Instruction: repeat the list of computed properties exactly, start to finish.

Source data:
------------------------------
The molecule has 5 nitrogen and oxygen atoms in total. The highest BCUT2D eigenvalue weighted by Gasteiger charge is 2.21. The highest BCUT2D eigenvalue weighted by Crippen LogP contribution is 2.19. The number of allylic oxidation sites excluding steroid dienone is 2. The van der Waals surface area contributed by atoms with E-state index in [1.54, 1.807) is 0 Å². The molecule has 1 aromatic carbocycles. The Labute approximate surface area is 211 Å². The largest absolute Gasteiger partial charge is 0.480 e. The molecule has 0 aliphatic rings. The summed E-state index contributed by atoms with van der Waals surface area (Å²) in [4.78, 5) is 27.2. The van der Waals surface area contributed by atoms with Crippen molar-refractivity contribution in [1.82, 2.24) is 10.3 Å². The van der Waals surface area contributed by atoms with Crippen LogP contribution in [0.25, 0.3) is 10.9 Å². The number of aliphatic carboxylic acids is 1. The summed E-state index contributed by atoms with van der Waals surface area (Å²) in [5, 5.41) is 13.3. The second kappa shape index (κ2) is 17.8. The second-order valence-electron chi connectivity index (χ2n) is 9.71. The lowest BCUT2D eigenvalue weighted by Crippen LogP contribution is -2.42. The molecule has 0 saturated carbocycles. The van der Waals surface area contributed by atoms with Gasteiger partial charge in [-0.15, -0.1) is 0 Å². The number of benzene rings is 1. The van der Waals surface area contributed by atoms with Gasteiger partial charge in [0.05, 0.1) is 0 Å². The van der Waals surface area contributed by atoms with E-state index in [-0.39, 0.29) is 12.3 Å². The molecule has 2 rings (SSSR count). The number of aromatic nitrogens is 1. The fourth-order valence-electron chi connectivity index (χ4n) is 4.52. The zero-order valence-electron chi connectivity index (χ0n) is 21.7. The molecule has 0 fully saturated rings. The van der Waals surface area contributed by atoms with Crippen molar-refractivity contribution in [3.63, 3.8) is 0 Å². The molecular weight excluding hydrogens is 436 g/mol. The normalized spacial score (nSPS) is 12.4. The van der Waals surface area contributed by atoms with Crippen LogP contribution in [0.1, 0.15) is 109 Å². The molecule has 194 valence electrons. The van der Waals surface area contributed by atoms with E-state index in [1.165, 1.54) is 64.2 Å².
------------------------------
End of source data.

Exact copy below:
The molecule has 5 nitrogen and oxygen atoms in total. The highest BCUT2D eigenvalue weighted by Gasteiger charge is 2.21. The highest BCUT2D eigenvalue weighted by Crippen LogP contribution is 2.19. The number of allylic oxidation sites excluding steroid dienone is 2. The van der Waals surface area contributed by atoms with E-state index in [1.54, 1.807) is 0 Å². The molecule has 1 aromatic carbocycles. The Labute approximate surface area is 211 Å². The largest absolute Gasteiger partial charge is 0.480 e. The molecule has 0 aliphatic rings. The summed E-state index contributed by atoms with van der Waals surface area (Å²) in [4.78, 5) is 27.2. The van der Waals surface area contributed by atoms with Crippen molar-refractivity contribution in [1.82, 2.24) is 10.3 Å². The van der Waals surface area contributed by atoms with Crippen LogP contribution in [0.25, 0.3) is 10.9 Å². The number of aliphatic carboxylic acids is 1. The summed E-state index contributed by atoms with van der Waals surface area (Å²) in [5, 5.41) is 13.3. The second kappa shape index (κ2) is 17.8. The second-order valence-electron chi connectivity index (χ2n) is 9.71. The lowest BCUT2D eigenvalue weighted by Crippen LogP contribution is -2.42. The molecule has 0 saturated carbocycles. The van der Waals surface area contributed by atoms with Gasteiger partial charge in [-0.15, -0.1) is 0 Å². The number of benzene rings is 1. The van der Waals surface area contributed by atoms with Gasteiger partial charge in [0.05, 0.1) is 0 Å². The van der Waals surface area contributed by atoms with E-state index in [-0.39, 0.29) is 12.3 Å². The molecule has 2 rings (SSSR count). The number of aromatic nitrogens is 1. The fourth-order valence-electron chi connectivity index (χ4n) is 4.52. The zero-order valence-electron chi connectivity index (χ0n) is 21.7. The molecule has 0 fully saturated rings. The van der Waals surface area contributed by atoms with Crippen molar-refractivity contribution in [3.63, 3.8) is 0 Å². The molecular weight excluding hydrogens is 436 g/mol. The normalized spacial score (nSPS) is 12.4. The van der Waals surface area contributed by atoms with Crippen LogP contribution in [0.1, 0.15) is 109 Å². The molecule has 194 valence electrons. The van der Waals surface area contributed by atoms with E-state index in [1.165, 1.54) is 64.2 Å².